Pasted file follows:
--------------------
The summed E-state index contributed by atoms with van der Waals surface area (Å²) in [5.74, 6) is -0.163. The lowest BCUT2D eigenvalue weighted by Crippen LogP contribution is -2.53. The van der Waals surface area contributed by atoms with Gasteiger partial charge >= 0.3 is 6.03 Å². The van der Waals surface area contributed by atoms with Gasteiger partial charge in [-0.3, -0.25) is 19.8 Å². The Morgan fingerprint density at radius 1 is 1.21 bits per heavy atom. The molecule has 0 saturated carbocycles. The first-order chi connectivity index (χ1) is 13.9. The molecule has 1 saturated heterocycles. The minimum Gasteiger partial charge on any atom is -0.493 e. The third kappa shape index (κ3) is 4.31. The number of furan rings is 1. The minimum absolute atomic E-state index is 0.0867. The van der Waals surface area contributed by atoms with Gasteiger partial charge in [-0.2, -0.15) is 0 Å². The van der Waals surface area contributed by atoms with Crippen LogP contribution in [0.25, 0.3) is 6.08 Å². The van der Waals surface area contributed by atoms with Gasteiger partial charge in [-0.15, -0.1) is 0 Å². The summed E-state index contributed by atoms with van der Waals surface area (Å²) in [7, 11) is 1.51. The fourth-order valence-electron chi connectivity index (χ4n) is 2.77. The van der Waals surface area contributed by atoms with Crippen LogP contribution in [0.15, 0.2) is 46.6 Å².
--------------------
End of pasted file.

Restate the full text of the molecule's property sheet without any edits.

The summed E-state index contributed by atoms with van der Waals surface area (Å²) in [5.74, 6) is -0.163. The lowest BCUT2D eigenvalue weighted by Crippen LogP contribution is -2.53. The van der Waals surface area contributed by atoms with Gasteiger partial charge >= 0.3 is 6.03 Å². The van der Waals surface area contributed by atoms with Gasteiger partial charge in [-0.3, -0.25) is 19.8 Å². The Morgan fingerprint density at radius 1 is 1.21 bits per heavy atom. The molecule has 0 saturated carbocycles. The first-order chi connectivity index (χ1) is 13.9. The molecule has 1 saturated heterocycles. The minimum Gasteiger partial charge on any atom is -0.493 e. The third kappa shape index (κ3) is 4.31. The number of furan rings is 1. The minimum absolute atomic E-state index is 0.0867. The van der Waals surface area contributed by atoms with Gasteiger partial charge in [-0.2, -0.15) is 0 Å². The van der Waals surface area contributed by atoms with Crippen LogP contribution in [0.25, 0.3) is 6.08 Å². The van der Waals surface area contributed by atoms with Gasteiger partial charge in [-0.15, -0.1) is 0 Å². The summed E-state index contributed by atoms with van der Waals surface area (Å²) in [7, 11) is 1.51. The fourth-order valence-electron chi connectivity index (χ4n) is 2.77. The van der Waals surface area contributed by atoms with Crippen LogP contribution in [0.15, 0.2) is 46.6 Å².